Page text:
Secondly, at international level the geopolitical implications of these decisions are so much greater that the moral obligation to consider the impact on others is greater as well. The EU is more than just a trading bloc - it is the effective post-war settlement for Europe. This should not have been put at risk because we British think we might be able to get a better used-car deal elsewhere.

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Stetson
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# 9597

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quote:
To return to an example similar to your "African Economic Union", I would argue it was historically selfish and disastrous that the USA did not join the inter-war League of Nations - whereas it was selfless and vital that the USA supported liberal democracy worldwide against first Fascism and then Communism.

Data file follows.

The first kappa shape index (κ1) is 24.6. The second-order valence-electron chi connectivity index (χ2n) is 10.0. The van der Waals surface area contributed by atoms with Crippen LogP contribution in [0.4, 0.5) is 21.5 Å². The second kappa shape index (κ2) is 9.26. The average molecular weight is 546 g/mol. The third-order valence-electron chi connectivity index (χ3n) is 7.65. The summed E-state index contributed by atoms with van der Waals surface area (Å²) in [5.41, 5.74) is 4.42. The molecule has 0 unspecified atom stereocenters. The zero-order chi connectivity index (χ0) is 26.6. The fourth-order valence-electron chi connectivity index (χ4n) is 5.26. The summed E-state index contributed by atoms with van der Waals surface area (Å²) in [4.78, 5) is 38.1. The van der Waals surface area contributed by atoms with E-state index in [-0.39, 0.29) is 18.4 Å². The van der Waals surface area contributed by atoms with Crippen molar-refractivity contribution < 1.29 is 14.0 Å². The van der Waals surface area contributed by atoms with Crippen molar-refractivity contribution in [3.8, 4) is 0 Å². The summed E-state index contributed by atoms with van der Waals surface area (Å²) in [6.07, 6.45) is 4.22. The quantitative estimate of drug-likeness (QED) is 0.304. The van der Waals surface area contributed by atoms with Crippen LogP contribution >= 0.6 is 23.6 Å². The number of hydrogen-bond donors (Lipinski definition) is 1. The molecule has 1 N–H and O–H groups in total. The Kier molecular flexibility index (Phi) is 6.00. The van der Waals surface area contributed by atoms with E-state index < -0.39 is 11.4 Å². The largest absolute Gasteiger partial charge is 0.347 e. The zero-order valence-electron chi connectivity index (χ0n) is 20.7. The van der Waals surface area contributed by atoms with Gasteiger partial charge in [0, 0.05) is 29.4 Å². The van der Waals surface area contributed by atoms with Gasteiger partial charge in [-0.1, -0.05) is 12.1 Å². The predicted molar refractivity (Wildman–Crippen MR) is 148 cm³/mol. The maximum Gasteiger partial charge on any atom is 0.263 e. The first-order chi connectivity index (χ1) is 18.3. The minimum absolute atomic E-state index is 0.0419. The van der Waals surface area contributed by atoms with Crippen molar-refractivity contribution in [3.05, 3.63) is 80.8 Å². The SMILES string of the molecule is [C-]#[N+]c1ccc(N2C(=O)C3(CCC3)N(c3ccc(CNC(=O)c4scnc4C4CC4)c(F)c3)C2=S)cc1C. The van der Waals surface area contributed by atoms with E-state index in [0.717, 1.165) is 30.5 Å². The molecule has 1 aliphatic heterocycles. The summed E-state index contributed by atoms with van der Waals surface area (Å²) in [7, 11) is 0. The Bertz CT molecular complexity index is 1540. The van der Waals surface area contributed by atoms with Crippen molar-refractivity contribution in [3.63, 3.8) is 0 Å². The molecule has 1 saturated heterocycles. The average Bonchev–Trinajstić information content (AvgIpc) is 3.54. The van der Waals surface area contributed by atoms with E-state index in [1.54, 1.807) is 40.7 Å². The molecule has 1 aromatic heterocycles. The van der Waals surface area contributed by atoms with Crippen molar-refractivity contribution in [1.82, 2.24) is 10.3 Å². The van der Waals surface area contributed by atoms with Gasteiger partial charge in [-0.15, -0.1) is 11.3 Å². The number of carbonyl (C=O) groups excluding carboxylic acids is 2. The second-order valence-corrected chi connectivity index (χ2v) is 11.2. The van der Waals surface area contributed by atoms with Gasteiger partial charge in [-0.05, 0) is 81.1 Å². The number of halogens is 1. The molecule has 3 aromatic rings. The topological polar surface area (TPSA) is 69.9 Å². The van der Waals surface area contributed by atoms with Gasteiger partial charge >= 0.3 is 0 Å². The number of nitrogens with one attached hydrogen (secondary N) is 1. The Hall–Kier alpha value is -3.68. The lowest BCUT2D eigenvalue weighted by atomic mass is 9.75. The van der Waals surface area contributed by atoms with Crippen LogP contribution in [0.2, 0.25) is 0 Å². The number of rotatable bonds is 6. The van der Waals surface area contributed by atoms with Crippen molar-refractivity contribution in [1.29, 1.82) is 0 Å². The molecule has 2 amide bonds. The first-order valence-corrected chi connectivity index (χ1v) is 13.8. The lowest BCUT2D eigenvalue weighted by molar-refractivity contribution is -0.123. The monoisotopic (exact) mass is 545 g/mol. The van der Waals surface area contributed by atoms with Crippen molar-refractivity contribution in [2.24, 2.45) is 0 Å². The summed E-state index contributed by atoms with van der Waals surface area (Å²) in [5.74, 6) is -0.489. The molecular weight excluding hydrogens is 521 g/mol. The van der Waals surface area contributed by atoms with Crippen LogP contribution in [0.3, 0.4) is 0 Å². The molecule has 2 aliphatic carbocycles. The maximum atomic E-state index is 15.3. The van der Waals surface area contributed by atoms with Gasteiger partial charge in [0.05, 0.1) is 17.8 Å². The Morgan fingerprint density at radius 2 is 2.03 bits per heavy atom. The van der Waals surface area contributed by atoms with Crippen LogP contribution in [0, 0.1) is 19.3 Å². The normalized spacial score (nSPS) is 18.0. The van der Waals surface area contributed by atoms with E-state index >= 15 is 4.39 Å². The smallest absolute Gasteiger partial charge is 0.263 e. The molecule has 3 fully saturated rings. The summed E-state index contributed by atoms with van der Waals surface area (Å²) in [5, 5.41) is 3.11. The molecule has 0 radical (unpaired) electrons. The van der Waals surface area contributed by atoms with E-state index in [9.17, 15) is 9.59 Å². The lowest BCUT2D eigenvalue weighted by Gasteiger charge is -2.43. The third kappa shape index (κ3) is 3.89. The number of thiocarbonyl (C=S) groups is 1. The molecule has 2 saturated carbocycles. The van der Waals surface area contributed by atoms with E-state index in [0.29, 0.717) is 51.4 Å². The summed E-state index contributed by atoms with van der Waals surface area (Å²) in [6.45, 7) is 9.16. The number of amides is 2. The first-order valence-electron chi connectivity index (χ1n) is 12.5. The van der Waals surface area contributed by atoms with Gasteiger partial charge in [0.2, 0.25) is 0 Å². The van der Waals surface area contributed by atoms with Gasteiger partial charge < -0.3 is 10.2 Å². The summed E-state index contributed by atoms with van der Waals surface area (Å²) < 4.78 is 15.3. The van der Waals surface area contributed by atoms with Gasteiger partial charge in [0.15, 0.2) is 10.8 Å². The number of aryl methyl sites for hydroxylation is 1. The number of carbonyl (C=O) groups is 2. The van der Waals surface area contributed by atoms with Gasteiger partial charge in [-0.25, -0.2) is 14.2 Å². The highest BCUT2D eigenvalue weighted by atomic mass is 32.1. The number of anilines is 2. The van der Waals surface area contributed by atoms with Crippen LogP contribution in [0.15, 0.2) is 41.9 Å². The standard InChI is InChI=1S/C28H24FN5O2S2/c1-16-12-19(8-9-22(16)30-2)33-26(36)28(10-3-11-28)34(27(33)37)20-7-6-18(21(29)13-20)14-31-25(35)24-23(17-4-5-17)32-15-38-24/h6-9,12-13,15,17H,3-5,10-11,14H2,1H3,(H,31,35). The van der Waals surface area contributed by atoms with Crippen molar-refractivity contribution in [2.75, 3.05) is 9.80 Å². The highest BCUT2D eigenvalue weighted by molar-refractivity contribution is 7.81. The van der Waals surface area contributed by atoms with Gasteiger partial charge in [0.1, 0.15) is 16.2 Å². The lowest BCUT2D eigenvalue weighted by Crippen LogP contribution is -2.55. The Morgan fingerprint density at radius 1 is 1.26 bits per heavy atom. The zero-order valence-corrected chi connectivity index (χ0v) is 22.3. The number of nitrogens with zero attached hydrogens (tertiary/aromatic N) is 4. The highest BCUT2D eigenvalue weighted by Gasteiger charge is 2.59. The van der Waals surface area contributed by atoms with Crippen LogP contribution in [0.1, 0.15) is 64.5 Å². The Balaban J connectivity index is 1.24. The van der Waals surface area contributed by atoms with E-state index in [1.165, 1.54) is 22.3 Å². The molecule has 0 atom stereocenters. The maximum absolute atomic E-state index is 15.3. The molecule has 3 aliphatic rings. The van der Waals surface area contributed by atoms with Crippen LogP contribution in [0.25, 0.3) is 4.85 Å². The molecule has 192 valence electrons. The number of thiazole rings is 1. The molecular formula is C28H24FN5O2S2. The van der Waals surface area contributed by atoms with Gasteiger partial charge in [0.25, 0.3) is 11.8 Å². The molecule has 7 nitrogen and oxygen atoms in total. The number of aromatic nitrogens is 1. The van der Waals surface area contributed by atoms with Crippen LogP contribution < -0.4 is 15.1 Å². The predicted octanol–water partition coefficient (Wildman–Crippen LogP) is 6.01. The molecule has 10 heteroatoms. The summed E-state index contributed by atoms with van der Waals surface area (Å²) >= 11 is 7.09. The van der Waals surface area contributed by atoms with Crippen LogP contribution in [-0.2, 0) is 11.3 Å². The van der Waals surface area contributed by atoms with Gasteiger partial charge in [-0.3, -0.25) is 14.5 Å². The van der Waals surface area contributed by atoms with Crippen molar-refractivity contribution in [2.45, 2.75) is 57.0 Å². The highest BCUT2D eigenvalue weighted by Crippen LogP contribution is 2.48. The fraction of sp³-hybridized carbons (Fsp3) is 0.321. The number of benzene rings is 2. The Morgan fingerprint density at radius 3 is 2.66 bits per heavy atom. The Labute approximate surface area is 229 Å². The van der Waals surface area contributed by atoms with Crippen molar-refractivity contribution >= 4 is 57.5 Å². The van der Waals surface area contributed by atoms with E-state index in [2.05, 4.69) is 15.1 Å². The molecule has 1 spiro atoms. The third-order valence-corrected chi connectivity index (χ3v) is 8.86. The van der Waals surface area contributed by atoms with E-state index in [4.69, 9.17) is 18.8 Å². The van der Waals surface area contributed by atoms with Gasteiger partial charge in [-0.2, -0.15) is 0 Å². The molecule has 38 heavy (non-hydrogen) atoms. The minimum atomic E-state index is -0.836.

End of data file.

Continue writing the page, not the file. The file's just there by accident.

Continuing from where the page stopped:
Well, the League Of Nations is a complicated example, because US non-involvement allegedly led to World War II, which the US then entered. So, assuming that the US joining the League would have prevented World War II, then entering the organization would have been in US interests.

And, for the record, I don't think either the US fight against fascism nor against Communism were undertaken for altruistic reasons. Nor do I think that countries which stayed out of either fight were neccessarily doing anything wrong.

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I have the power...Lucifer is lord!

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PaulTH*